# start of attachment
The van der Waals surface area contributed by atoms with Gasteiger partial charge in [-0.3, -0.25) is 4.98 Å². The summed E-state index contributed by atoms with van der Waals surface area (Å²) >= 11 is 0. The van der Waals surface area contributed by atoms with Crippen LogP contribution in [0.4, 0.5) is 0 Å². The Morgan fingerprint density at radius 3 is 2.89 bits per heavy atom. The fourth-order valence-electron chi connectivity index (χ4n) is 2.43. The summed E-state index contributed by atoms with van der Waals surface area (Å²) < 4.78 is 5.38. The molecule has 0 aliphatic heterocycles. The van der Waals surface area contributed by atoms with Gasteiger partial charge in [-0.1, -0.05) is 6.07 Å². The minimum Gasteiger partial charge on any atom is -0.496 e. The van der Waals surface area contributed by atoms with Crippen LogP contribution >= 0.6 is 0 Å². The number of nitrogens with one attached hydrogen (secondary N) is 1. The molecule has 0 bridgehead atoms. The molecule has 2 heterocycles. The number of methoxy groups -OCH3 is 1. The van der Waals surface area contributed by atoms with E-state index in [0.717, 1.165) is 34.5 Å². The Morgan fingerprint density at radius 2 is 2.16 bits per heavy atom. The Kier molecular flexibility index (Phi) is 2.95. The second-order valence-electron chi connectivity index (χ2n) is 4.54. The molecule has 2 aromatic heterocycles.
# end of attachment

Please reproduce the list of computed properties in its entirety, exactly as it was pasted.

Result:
The van der Waals surface area contributed by atoms with Gasteiger partial charge in [-0.3, -0.25) is 4.98 Å². The summed E-state index contributed by atoms with van der Waals surface area (Å²) >= 11 is 0. The van der Waals surface area contributed by atoms with Crippen LogP contribution in [0.4, 0.5) is 0 Å². The Morgan fingerprint density at radius 3 is 2.89 bits per heavy atom. The fourth-order valence-electron chi connectivity index (χ4n) is 2.43. The summed E-state index contributed by atoms with van der Waals surface area (Å²) < 4.78 is 5.38. The molecule has 0 aliphatic heterocycles. The van der Waals surface area contributed by atoms with Gasteiger partial charge in [-0.1, -0.05) is 6.07 Å². The minimum Gasteiger partial charge on any atom is -0.496 e. The van der Waals surface area contributed by atoms with Crippen LogP contribution >= 0.6 is 0 Å². The number of nitrogens with one attached hydrogen (secondary N) is 1. The molecule has 0 bridgehead atoms. The molecule has 2 heterocycles. The number of methoxy groups -OCH3 is 1. The van der Waals surface area contributed by atoms with E-state index in [0.717, 1.165) is 34.5 Å². The Morgan fingerprint density at radius 2 is 2.16 bits per heavy atom. The Kier molecular flexibility index (Phi) is 2.95. The second-order valence-electron chi connectivity index (χ2n) is 4.54. The molecule has 2 aromatic heterocycles.